We must talk to our children about drugs, and we cannot do so if we have little knowledge about the subject. The dangers are real, and we must become well informed so that we can help our children avoid them.
Some menahelim (administrators) of educational institutions are resistant to having a drug-prevention program at their yeshivahs or day schools. They see these programs as an admission that there may be drug problemw in their schools, which they prefer to deny. This is unwise. Problems do not go away when we close our eyes to them. There is no choice. Educators as well as parents must become familiar with the drug problem in our community. It is their obligation. Have no doubt about it: We live in a society that is awash in drug use, and the fences we build to protect our children are permeable.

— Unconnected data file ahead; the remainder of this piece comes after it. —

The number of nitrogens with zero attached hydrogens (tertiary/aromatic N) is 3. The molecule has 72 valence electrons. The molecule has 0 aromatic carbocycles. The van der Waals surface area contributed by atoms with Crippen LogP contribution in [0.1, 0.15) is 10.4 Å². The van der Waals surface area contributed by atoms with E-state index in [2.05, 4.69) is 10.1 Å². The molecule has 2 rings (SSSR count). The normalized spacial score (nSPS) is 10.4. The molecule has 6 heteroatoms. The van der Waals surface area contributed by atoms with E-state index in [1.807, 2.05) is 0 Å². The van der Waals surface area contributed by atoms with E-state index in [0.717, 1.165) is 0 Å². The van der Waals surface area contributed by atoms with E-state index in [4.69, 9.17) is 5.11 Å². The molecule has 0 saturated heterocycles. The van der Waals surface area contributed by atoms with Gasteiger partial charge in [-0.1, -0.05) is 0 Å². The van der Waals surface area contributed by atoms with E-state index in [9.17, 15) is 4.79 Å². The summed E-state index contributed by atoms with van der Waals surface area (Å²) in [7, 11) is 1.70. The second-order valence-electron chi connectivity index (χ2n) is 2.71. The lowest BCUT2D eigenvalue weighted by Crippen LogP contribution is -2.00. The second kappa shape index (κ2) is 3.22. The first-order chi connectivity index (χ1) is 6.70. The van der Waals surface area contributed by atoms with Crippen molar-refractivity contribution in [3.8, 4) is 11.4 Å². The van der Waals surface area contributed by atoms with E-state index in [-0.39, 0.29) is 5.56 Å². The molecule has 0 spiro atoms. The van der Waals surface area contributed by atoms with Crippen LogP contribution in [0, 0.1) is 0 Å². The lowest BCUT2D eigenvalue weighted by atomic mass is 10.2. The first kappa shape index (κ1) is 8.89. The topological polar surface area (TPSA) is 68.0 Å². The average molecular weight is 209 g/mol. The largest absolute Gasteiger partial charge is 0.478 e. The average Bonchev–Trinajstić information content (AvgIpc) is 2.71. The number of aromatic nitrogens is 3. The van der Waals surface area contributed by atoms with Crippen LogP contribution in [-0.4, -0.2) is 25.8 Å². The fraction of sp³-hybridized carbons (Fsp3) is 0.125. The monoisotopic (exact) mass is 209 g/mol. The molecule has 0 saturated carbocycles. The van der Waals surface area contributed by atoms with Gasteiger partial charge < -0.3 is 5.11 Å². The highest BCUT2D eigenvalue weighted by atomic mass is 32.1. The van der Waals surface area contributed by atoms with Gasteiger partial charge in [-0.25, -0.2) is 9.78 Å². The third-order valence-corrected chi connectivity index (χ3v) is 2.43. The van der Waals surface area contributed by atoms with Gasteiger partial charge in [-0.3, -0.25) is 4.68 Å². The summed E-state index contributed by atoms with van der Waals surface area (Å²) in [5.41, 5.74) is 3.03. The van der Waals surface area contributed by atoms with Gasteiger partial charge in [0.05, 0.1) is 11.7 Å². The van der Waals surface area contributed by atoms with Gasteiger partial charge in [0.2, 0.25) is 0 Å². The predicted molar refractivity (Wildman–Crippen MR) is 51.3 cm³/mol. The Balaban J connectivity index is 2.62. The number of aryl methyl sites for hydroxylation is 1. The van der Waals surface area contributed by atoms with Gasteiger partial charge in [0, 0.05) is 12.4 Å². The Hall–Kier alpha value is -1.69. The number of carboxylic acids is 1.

We take our infants to the doctor to immunize them against diphtheria and polio because we know that these are dreadful diseases. We should feel the same way about drugs.
The founder and medical director of Gateway Rehabilitation Center in Aliquippa, Pennsylvania, Rabbi Twerski, MD, is one of the country’s leading experts on drug and alcohol rehabilitation. He is the author of numerous books, including Dear Rabbi, Dear Doctor (Brooklyn, 2005) and From Pulpit to Couch (Pittsburgh, 2005). His column is regularly featured in Jewish Action.